At one time or another, we've all seen something strange or unexpected in the woods. Sometimes we may gravitate towards the unusual whereas in other cases, the inclination may to be to gravitate away. A potentially uncommon sight, for example, could be a deer wearing a collar, but this is not something that Missouri hunters should avoid. In fact, quite the opposite is being encouraged in that you should collar that collared deer just as you would any other.
The Missouri Department of Conservation is responsible for the collared deer some hunters are seeing in the woods this season. Since the beginning of the year, these deer have been part of a research study. For this purpose, both does and bucks have been outfitted with collars in different parts of the state as a means of tracking behavior and movement which is an important part of the information being gathered. Also important is mortality by harvest, which is why the Missouri Department of Conservation is encouraging whitetail hunters to treat the collared deer as they would a deer without this accessory. They only ask that hunters call the number on the collar/tag once the harvest is complete.
The application of deer collars is all a part of scientific monitoring that is vital to the health of deer populations. Not only does this type of monitoring help understand the current state of deer numbers, but it also determines hunting needs and forecasts for management of those numbers. Also further understood is the presence of disease amongst Missouri's deer, such as epizootic hemorrhagic disease (EHD) and the bluetongue virus (BTV).
As far as the actual collar goes, it weighs in at just under two pounds and is equipped with GPS that is monitored daily. Current technology has come a long way from the days when VHF was used and has therefore enabled tracking more accurately and with greater ease. As data is gathered, it is compared to data from years past to determine population growth or decline. Also seen is general movement which has left researchers impressed by the distance some deer are travelling. Each collar essentially pings back to computer on a routine basis every five hours to record the whereabouts of the collared deer. In comparison to the past utilization of VHF collars, those with GPS technology enable researchers to be more efficient, accomplishing much more without ever leaving the office than they might have trying to track down a deer with a VHF collar in the field.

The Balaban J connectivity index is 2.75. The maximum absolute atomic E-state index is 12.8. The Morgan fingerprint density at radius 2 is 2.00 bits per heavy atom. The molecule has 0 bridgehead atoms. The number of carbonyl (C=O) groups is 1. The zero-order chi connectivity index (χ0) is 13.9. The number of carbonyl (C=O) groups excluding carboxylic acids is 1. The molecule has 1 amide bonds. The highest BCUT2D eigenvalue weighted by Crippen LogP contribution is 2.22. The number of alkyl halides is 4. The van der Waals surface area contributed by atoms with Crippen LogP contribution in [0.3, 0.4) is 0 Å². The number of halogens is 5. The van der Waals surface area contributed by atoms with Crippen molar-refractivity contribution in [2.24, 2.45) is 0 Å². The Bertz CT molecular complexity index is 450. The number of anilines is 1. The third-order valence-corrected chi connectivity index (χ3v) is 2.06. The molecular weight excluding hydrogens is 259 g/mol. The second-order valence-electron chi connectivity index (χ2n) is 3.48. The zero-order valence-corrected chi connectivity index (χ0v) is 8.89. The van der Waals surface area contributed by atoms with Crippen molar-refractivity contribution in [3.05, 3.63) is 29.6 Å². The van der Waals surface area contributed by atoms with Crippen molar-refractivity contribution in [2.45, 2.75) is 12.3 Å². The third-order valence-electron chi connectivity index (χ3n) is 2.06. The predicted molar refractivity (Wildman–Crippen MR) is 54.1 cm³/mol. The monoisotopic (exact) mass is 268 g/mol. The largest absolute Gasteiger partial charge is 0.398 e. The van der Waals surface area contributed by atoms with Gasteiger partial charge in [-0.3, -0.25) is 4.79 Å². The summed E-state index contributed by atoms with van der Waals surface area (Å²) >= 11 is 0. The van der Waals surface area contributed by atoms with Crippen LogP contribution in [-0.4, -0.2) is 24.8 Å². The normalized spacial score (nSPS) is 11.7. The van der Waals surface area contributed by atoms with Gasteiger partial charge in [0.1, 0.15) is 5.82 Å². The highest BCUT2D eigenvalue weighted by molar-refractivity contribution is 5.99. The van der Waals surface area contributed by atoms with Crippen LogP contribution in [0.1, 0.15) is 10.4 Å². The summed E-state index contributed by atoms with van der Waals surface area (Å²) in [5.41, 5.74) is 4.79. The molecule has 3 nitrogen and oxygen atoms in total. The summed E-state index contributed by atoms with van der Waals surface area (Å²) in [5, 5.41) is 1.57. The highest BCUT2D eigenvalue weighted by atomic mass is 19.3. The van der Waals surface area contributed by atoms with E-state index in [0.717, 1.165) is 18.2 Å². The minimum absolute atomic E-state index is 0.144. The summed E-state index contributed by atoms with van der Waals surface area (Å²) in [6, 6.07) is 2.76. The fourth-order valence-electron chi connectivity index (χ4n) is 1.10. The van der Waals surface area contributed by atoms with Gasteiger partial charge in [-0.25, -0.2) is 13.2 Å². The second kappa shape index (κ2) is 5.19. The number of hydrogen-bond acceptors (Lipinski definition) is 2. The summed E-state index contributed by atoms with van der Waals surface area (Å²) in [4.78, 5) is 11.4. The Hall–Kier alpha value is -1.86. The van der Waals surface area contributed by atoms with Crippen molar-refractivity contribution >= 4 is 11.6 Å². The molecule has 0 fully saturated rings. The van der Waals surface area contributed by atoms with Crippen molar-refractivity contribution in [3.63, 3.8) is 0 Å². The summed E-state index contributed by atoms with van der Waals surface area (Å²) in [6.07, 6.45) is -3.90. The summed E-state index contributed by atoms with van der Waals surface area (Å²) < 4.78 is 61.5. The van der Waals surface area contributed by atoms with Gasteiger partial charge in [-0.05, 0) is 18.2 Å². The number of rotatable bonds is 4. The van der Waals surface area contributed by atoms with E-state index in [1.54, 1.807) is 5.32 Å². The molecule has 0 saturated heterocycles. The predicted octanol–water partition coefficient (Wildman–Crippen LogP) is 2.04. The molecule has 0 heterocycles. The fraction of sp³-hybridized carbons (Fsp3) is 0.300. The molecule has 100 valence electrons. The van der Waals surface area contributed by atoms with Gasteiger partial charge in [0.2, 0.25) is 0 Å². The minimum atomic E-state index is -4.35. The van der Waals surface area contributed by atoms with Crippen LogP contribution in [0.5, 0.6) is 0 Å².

Photo: Deer and Deer Hunting
In order to fit deer with collars, the help of private landowners has been invaluable as much of the land in collaring areas is privately owned. On such property in two four-county areas, deer were captured using rocket nets and clover traps. Once captured, 100 deer of both genders and varying ages were outfitted with collars. This took place initially in the months after the end of last hunting season and then again with 56 fawns during the months of May through June. Collaring deer will recur on an annual basis in order to compensate for mortality via hunting or natural death.
Regarding the collars, Jon McRoberts, a postdoctoral research associate, had the following to say to the Houston Herald:
"It's a proactive approach to manage the deer herd more effectively that will benefit all Missourians," McRoberts said. "The project is not something that's being done for a select group. If it can be managed to effectively reflect what people want and what's environmentally sound, then it's going to be a good situation for everybody. It just allows for a more complete understanding of what might happen."
As this program continues to evolve, so will insight into the lives of whitetails in Missouri. Ultimately this information will foster better deer management, improving the hunting experience for all. At the same time, illness and disease will mitigated all thanks to a handy accessory around a deer's neck.
Have you seen a deer with a collar yet this year? Have you harvested one? Let us know about your experience in the comments.